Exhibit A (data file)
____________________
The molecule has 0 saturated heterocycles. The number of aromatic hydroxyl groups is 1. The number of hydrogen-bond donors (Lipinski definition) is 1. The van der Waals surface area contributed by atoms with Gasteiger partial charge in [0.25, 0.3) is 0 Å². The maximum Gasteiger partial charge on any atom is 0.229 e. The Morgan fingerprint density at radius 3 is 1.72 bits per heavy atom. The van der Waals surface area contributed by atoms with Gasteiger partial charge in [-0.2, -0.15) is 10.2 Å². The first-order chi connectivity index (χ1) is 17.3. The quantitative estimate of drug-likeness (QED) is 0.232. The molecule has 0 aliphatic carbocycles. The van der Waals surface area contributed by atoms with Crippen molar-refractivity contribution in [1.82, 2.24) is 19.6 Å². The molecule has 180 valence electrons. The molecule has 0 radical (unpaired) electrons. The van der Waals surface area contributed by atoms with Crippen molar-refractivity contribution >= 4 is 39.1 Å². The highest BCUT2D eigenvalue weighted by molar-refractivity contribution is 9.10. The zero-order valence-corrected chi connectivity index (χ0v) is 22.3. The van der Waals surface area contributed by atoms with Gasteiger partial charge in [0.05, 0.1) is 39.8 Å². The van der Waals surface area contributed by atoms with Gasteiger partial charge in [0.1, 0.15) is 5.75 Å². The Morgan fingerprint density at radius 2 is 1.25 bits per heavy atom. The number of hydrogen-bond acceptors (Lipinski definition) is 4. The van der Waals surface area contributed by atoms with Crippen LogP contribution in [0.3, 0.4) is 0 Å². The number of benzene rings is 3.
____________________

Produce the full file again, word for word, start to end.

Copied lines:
The molecule has 0 saturated heterocycles. The number of aromatic hydroxyl groups is 1. The number of hydrogen-bond donors (Lipinski definition) is 1. The van der Waals surface area contributed by atoms with Gasteiger partial charge in [0.25, 0.3) is 0 Å². The maximum Gasteiger partial charge on any atom is 0.229 e. The Morgan fingerprint density at radius 3 is 1.72 bits per heavy atom. The van der Waals surface area contributed by atoms with Gasteiger partial charge in [-0.2, -0.15) is 10.2 Å². The first-order chi connectivity index (χ1) is 17.3. The quantitative estimate of drug-likeness (QED) is 0.232. The molecule has 0 aliphatic carbocycles. The van der Waals surface area contributed by atoms with Crippen molar-refractivity contribution in [1.82, 2.24) is 19.6 Å². The molecule has 180 valence electrons. The molecule has 0 radical (unpaired) electrons. The van der Waals surface area contributed by atoms with Crippen molar-refractivity contribution >= 4 is 39.1 Å². The highest BCUT2D eigenvalue weighted by molar-refractivity contribution is 9.10. The zero-order valence-corrected chi connectivity index (χ0v) is 22.3. The van der Waals surface area contributed by atoms with Gasteiger partial charge in [0.05, 0.1) is 39.8 Å². The van der Waals surface area contributed by atoms with Gasteiger partial charge in [0.1, 0.15) is 5.75 Å². The Morgan fingerprint density at radius 2 is 1.25 bits per heavy atom. The number of hydrogen-bond acceptors (Lipinski definition) is 4. The van der Waals surface area contributed by atoms with Crippen LogP contribution in [0.3, 0.4) is 0 Å². The number of benzene rings is 3.